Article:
Drop-in disruptors
A major factor for bioplastic adoption to disrupt the plastics industry is the drop-in materials. These are biobased feedstocks or building blocks that can be a direct substitute for incumbent feedstocks. By substituting with drop-ins, manufacturers can easily facilitate the transition from fossil to biobased. The same processes can be used, rather than establishing entirely new plants, and end-product properties are unchanged. This also means that the well-established end-of-life options of incumbent plastic products can be used, particularly recycling streams which massively improve the sustainability of a plastic product. Using drop-ins, the biobased material can be traced with chain-of-custody models like mass balance, which create transparency and trust throughout the value chain regarding sustainable material origins and processes. Overall, the plastics market will be more ready to adopt drop-in bioplastics which have a strong advantage over other bioplastics.
Challenges for bioplastics
Yet, there are still many challenges for several bioplastic types to overcome. To be truly sustainable and become part of the circular economy, bioplastics must be designed for end-of-life processing. For example, PLA, the most widely produced 100% biobased plastic material can be industrially composted, however this provides no value to the compost so there are few off-takers in the industry. Meanwhile, recycling PLA, unlike drop-in biobased PET, requires dedicated infrastructure that is uncommon and very expensive to adopt. Instead, most PLA is mismanaged or goes to landfill.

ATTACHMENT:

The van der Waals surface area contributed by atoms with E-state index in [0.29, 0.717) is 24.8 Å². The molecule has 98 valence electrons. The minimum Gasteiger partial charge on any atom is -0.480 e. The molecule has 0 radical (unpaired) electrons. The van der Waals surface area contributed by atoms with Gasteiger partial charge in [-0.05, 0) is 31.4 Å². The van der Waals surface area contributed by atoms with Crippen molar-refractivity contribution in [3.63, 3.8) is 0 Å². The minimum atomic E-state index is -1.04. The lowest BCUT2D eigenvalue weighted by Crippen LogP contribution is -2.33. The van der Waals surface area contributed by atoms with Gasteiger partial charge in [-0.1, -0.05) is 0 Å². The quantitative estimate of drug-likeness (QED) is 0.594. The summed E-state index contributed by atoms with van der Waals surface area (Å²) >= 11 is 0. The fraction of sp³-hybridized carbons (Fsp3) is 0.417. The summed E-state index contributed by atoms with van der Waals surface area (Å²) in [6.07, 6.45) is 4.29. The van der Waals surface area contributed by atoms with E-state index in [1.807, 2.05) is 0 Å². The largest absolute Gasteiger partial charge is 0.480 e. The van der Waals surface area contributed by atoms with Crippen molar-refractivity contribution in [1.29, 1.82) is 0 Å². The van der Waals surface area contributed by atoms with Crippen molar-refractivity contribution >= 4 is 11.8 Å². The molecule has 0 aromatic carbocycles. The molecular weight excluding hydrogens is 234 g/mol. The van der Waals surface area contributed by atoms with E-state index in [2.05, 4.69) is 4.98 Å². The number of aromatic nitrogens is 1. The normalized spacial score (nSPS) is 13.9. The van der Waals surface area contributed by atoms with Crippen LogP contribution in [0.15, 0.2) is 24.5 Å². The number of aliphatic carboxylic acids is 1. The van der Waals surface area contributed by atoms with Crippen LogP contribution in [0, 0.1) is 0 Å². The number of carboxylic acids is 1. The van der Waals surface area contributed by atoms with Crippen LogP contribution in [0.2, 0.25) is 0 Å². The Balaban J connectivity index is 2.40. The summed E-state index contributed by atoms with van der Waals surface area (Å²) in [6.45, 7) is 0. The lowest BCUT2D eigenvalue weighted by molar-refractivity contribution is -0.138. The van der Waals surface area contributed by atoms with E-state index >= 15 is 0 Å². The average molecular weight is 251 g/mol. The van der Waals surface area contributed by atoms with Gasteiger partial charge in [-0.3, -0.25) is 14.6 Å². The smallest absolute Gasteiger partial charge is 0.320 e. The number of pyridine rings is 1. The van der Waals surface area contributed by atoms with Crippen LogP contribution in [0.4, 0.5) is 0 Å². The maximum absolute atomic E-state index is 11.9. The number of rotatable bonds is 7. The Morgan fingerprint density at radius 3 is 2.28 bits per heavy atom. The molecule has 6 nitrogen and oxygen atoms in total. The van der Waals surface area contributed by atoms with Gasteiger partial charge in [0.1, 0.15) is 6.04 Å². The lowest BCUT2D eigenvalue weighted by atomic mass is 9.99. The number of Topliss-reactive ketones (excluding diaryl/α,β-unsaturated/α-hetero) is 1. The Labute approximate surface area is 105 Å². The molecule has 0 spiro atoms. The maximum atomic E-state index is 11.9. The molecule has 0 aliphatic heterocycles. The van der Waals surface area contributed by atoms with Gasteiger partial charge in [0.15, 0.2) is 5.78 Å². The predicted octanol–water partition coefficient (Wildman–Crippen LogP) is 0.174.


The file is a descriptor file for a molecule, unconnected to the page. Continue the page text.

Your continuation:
The largest groups of plastics worldwide, PP and PE, remain without a major bioplastic solution. Bio-naphtha is used to make biobased PP and PPE, but synthesis of bio-naphtha from bio-alcohols and oxygenates is inefficient (because of waste oxygen in the process). Furthermore, this puts chemical manufacturers into competition for feedstock with biofuel and bioenergy. On the other hand, bio-naphtha can be made from plant oils, however these raw materials suffer from price fluctuations resulting from geopolitical instability.
Younger bioplastic types that are still in demonstration or pilot scale show promising properties. However, they have yet to develop a significant range of applications, critical to developing demand for the materials. Companies in these niches need to form partnerships with brand-owners and formulators to expand their application portfolios.
IDTechEx 10-year market forecast segmented by bioplastic types
The report segments discuss the market by bioplastic types, looking at the drivers and constraints of each segment. These segments are extrapolated in the 10-year forecast, to explore the segments' technology readiness, potential for market disruption, and the landscape for planned capacity expansions.
This report provides the following information
  • Bioplastics in the circular economy
  • Corporate activity, trends, and themes in bioplastics
Technology trends
  • Analysis of technologies for polymerization of synthetic biobased monomers
  • Analysis of technologies for extraction of naturally occurring polymers
  • Technology readiness level of biobased polymers
  • Corporate activity, partnerships, bankruptcies, and industry growth
  • Drivers for bioplastics and integration in the circular economy
  • Key challenges for the industry
  • Emerging technologies in synthetic and naturally occurring bioplastics